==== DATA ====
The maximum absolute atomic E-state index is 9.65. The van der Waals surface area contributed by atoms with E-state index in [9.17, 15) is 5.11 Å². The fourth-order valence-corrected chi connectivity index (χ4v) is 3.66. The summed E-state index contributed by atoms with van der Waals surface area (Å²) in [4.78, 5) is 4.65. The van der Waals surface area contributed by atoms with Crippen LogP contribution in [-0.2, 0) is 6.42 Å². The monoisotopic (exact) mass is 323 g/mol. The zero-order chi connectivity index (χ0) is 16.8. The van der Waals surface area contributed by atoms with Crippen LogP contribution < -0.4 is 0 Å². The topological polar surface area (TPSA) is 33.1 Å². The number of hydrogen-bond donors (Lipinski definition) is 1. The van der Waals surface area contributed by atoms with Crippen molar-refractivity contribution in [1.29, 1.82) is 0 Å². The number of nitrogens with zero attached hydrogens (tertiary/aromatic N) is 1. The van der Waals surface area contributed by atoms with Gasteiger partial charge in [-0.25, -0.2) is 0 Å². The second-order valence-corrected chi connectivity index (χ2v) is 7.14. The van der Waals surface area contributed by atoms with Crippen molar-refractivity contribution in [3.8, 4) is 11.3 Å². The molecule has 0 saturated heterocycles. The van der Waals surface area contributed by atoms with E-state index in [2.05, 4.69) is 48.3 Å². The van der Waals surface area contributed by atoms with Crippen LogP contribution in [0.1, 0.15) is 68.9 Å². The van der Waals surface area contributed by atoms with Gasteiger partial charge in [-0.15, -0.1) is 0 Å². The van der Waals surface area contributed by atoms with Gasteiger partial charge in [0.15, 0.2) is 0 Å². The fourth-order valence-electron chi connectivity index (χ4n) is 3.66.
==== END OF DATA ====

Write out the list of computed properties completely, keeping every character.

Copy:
The maximum absolute atomic E-state index is 9.65. The van der Waals surface area contributed by atoms with E-state index in [9.17, 15) is 5.11 Å². The fourth-order valence-corrected chi connectivity index (χ4v) is 3.66. The summed E-state index contributed by atoms with van der Waals surface area (Å²) in [4.78, 5) is 4.65. The van der Waals surface area contributed by atoms with Crippen LogP contribution in [-0.2, 0) is 6.42 Å². The monoisotopic (exact) mass is 323 g/mol. The zero-order chi connectivity index (χ0) is 16.8. The van der Waals surface area contributed by atoms with Crippen LogP contribution < -0.4 is 0 Å². The topological polar surface area (TPSA) is 33.1 Å². The number of hydrogen-bond donors (Lipinski definition) is 1. The van der Waals surface area contributed by atoms with Crippen molar-refractivity contribution in [1.29, 1.82) is 0 Å². The number of nitrogens with zero attached hydrogens (tertiary/aromatic N) is 1. The van der Waals surface area contributed by atoms with Gasteiger partial charge in [-0.25, -0.2) is 0 Å². The second-order valence-corrected chi connectivity index (χ2v) is 7.14. The van der Waals surface area contributed by atoms with Crippen molar-refractivity contribution in [3.8, 4) is 11.3 Å². The molecule has 0 saturated heterocycles. The van der Waals surface area contributed by atoms with E-state index in [2.05, 4.69) is 48.3 Å². The van der Waals surface area contributed by atoms with Crippen LogP contribution in [0.1, 0.15) is 68.9 Å². The van der Waals surface area contributed by atoms with Gasteiger partial charge in [-0.15, -0.1) is 0 Å². The van der Waals surface area contributed by atoms with Gasteiger partial charge in [0.15, 0.2) is 0 Å². The fourth-order valence-electron chi connectivity index (χ4n) is 3.66.